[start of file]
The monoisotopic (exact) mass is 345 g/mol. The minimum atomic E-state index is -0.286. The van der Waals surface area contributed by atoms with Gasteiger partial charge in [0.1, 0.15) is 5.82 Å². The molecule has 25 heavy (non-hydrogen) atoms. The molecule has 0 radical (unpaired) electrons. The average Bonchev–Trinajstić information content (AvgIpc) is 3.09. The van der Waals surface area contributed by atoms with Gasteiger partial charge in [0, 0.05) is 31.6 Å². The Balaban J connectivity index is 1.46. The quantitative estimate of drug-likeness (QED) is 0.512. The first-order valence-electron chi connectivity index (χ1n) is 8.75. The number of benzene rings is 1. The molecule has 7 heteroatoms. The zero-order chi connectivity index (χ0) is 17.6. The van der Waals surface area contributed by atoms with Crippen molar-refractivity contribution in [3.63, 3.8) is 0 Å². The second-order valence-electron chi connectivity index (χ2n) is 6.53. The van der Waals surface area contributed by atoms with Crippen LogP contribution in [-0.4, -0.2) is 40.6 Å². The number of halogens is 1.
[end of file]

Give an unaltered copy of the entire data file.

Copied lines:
The monoisotopic (exact) mass is 345 g/mol. The minimum atomic E-state index is -0.286. The van der Waals surface area contributed by atoms with Gasteiger partial charge in [0.1, 0.15) is 5.82 Å². The molecule has 25 heavy (non-hydrogen) atoms. The molecule has 0 radical (unpaired) electrons. The average Bonchev–Trinajstić information content (AvgIpc) is 3.09. The van der Waals surface area contributed by atoms with Gasteiger partial charge in [0, 0.05) is 31.6 Å². The Balaban J connectivity index is 1.46. The quantitative estimate of drug-likeness (QED) is 0.512. The first-order valence-electron chi connectivity index (χ1n) is 8.75. The number of benzene rings is 1. The molecule has 7 heteroatoms. The zero-order chi connectivity index (χ0) is 17.6. The van der Waals surface area contributed by atoms with Crippen molar-refractivity contribution in [3.63, 3.8) is 0 Å². The second-order valence-electron chi connectivity index (χ2n) is 6.53. The van der Waals surface area contributed by atoms with Crippen LogP contribution in [-0.4, -0.2) is 40.6 Å². The number of halogens is 1.